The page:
Nothing but the Truth about Fashion

Freedom, expression and creativity

"The Truth About Fashion" is a unique, collaborative and educational project designed to create space for student voices. It's time to understand fashion beyond stereotypes and the simplification of the media.

This isn't about ranking. This isn't about classification. What Polimoda wanted to do with this research project was to investigate the inner workings of younger generations and find out what they think about the future of fashion.

To accomplish their goal, third-year Undergraduate in Fashion Marketing Management and Business of Fashion students and teachers followed the traditional methodology used for school projects. Each student group researched main values, references and questions that young generations would consider important for the future of fashion. This collaborative approach led to the creation of an online survey that was sent to all students between April and May 2020 via an online platform.

To get to the heart of the fashion matter, Generation Z and Millennial students from 54 countries participated in a survey made by and for Polimoda students. The research project was supervised by two faculty members. Participants had one month to answer the questions truthfully. About half of those who participated were in the 18-22 age group. The other half were in the 23-31 age group.

Students investigated and came up with the most honest and relevant questions to them. Over 300 students participated, but this research was not meant to be quantitative. We preferred using the answers as indicators of trends, sentiments and opinions. 

Now let's get to the good stuff. Here's what we found out about the future of fashion. 


Fashion is freedom. Fashion is expression. Fashion is creativity

When asked to summarize the essence of fashion, the message sent from our students is clear: fashion is freedom and creativity. Luxury does not belong to this territory. What is fashion, if not an expression? What is fashion, if not freedom? What is fashion, if it doesn't belong to anything? What is fashion, if not authentic?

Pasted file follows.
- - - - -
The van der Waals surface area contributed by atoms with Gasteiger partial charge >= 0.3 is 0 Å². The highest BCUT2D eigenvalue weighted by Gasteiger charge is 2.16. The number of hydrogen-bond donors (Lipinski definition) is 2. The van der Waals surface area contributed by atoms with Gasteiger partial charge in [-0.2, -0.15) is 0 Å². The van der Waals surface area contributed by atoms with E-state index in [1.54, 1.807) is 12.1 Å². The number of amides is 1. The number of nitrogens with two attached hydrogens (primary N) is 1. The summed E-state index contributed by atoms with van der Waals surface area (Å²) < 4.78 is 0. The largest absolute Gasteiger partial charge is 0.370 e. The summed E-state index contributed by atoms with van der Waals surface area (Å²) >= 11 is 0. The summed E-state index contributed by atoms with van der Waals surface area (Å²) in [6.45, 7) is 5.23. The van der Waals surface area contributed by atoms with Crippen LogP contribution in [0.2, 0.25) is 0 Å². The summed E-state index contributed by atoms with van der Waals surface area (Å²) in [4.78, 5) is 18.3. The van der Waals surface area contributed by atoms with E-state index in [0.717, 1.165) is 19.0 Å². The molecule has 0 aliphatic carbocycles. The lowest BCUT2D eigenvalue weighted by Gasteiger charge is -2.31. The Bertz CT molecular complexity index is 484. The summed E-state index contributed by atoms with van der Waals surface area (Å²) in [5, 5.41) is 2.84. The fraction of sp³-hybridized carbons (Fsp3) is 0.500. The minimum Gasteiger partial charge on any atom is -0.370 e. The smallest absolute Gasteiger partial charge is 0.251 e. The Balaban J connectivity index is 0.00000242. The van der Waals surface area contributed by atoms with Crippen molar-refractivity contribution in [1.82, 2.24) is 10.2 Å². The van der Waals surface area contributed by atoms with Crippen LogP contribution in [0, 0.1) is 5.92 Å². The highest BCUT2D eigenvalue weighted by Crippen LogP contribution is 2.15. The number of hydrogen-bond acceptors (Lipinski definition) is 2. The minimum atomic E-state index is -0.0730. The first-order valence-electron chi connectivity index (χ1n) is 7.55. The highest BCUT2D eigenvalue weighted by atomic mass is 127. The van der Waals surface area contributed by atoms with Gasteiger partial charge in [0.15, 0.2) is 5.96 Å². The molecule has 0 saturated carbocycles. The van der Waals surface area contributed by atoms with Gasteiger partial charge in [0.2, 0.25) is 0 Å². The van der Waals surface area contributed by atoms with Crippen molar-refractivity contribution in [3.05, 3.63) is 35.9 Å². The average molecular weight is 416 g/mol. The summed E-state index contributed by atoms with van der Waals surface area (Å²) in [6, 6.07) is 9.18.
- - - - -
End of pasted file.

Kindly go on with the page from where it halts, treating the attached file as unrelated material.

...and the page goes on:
Fashion as we know it comes from the experimentation and interpretation of social changes. The strongest brands have become relevant because of the risks they take, the declarations they make, or their aesthetic for young generations and subcultures. The market today is full of options and meanings. This research brings to light the global nation of youth's need to find their identity in fashion — just like older generations did — and with the same desire to belong to something in an authentic way.

“Luxury” does not reflect the future categories of fashion 

The term luxury is no longer a way that young people differentiate brands. Brands, just like the media, have become a fluid category and — while magazine covers have become works of art — young people are looking at pixelated images on peer-to-peer platforms and content shared by their friends. Fashion is perhaps no longer a synonym of luxury. It's become a common language used by young people. With this in mind, could the Global Nation of Youth become a subculture?

The fashion system is judged by authenticity 

Authenticity is the most relevant value for young generations in addition to freedom. The Global Nation of Youth is aware of fake news and the lack of truthful information on social networks. That being said, young people think authenticity is the most important aspect of the fashion system and they have a hard time believing what they read. They are looking for concrete changes and actions: the elimination of wasteful production practices, a true reorganization of production methods and most of all, brands that focus on meaningful and durable products with environment-friendly practices.